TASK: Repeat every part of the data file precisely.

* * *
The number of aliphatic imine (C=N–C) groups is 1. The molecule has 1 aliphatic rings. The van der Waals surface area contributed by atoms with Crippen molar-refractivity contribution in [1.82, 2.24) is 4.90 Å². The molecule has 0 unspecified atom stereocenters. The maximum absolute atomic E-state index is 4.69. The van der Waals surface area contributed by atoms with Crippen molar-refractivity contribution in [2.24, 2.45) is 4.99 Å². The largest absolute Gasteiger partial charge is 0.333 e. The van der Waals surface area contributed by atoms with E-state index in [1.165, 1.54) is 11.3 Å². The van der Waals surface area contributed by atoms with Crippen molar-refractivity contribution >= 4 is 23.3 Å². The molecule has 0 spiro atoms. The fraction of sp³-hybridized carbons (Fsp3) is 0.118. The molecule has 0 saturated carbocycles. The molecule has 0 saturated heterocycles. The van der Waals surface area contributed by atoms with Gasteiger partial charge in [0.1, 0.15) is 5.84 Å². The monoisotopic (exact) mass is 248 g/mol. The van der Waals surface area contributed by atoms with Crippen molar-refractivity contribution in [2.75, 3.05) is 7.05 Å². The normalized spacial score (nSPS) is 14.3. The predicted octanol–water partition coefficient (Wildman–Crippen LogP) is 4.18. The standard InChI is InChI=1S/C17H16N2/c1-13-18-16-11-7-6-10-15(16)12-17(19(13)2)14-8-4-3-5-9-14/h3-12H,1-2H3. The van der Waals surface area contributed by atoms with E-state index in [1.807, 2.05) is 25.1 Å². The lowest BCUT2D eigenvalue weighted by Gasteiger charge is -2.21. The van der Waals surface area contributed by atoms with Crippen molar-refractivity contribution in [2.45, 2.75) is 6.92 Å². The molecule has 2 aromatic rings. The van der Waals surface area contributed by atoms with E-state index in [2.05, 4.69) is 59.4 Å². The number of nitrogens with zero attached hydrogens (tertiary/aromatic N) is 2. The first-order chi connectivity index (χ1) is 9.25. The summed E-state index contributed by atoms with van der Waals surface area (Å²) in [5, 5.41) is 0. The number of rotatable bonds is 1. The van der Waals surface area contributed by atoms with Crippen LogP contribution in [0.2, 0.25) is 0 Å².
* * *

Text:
The number of aliphatic imine (C=N–C) groups is 1. The molecule has 1 aliphatic rings. The van der Waals surface area contributed by atoms with Crippen molar-refractivity contribution in [1.82, 2.24) is 4.90 Å². The molecule has 0 unspecified atom stereocenters. The maximum absolute atomic E-state index is 4.69. The van der Waals surface area contributed by atoms with Crippen molar-refractivity contribution in [2.24, 2.45) is 4.99 Å². The largest absolute Gasteiger partial charge is 0.333 e. The van der Waals surface area contributed by atoms with E-state index in [1.165, 1.54) is 11.3 Å². The van der Waals surface area contributed by atoms with Crippen molar-refractivity contribution >= 4 is 23.3 Å². The molecule has 0 spiro atoms. The fraction of sp³-hybridized carbons (Fsp3) is 0.118. The molecule has 0 saturated carbocycles. The molecule has 0 saturated heterocycles. The van der Waals surface area contributed by atoms with Gasteiger partial charge in [0.1, 0.15) is 5.84 Å². The monoisotopic (exact) mass is 248 g/mol. The van der Waals surface area contributed by atoms with Crippen molar-refractivity contribution in [2.75, 3.05) is 7.05 Å². The normalized spacial score (nSPS) is 14.3. The predicted octanol–water partition coefficient (Wildman–Crippen LogP) is 4.18. The standard InChI is InChI=1S/C17H16N2/c1-13-18-16-11-7-6-10-15(16)12-17(19(13)2)14-8-4-3-5-9-14/h3-12H,1-2H3. The van der Waals surface area contributed by atoms with E-state index in [1.807, 2.05) is 25.1 Å². The lowest BCUT2D eigenvalue weighted by Gasteiger charge is -2.21. The van der Waals surface area contributed by atoms with Crippen molar-refractivity contribution in [2.45, 2.75) is 6.92 Å². The molecule has 2 aromatic rings. The van der Waals surface area contributed by atoms with E-state index in [2.05, 4.69) is 59.4 Å². The number of nitrogens with zero attached hydrogens (tertiary/aromatic N) is 2. The first-order chi connectivity index (χ1) is 9.25. The summed E-state index contributed by atoms with van der Waals surface area (Å²) in [5, 5.41) is 0. The number of rotatable bonds is 1. The van der Waals surface area contributed by atoms with Crippen LogP contribution in [0.2, 0.25) is 0 Å².